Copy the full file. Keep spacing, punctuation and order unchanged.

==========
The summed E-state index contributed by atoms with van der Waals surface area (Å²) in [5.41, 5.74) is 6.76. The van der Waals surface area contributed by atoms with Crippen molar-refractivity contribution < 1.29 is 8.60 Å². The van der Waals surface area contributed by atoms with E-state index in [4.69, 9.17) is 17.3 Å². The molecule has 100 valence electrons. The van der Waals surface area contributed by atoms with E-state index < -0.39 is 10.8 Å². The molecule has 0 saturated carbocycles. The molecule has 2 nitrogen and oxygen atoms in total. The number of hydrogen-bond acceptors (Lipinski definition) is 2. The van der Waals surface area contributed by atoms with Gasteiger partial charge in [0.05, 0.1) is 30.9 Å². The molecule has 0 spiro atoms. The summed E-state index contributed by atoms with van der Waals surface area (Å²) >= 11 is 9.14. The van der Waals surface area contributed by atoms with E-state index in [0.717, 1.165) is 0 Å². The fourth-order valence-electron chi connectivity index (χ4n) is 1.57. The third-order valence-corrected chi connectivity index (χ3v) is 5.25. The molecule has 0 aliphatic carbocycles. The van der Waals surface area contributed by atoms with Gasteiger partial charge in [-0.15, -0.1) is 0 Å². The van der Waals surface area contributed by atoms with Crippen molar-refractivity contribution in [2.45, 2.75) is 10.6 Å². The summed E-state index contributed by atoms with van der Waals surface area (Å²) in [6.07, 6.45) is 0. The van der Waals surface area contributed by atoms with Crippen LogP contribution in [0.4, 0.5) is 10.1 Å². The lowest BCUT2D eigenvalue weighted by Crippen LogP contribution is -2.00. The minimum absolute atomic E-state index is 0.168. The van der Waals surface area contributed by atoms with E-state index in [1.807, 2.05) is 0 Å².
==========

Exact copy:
The summed E-state index contributed by atoms with van der Waals surface area (Å²) in [5.41, 5.74) is 6.76. The van der Waals surface area contributed by atoms with Crippen molar-refractivity contribution < 1.29 is 8.60 Å². The van der Waals surface area contributed by atoms with E-state index in [4.69, 9.17) is 17.3 Å². The molecule has 100 valence electrons. The van der Waals surface area contributed by atoms with E-state index < -0.39 is 10.8 Å². The molecule has 0 saturated carbocycles. The molecule has 2 nitrogen and oxygen atoms in total. The number of hydrogen-bond acceptors (Lipinski definition) is 2. The van der Waals surface area contributed by atoms with Gasteiger partial charge in [0.05, 0.1) is 30.9 Å². The molecule has 0 spiro atoms. The summed E-state index contributed by atoms with van der Waals surface area (Å²) >= 11 is 9.14. The van der Waals surface area contributed by atoms with E-state index in [0.717, 1.165) is 0 Å². The fourth-order valence-electron chi connectivity index (χ4n) is 1.57. The third-order valence-corrected chi connectivity index (χ3v) is 5.25. The molecule has 0 aliphatic carbocycles. The van der Waals surface area contributed by atoms with Gasteiger partial charge in [-0.15, -0.1) is 0 Å². The van der Waals surface area contributed by atoms with Crippen molar-refractivity contribution in [2.45, 2.75) is 10.6 Å². The summed E-state index contributed by atoms with van der Waals surface area (Å²) in [6.07, 6.45) is 0. The van der Waals surface area contributed by atoms with Crippen LogP contribution in [0.4, 0.5) is 10.1 Å². The lowest BCUT2D eigenvalue weighted by Crippen LogP contribution is -2.00. The minimum absolute atomic E-state index is 0.168. The van der Waals surface area contributed by atoms with E-state index in [1.807, 2.05) is 0 Å².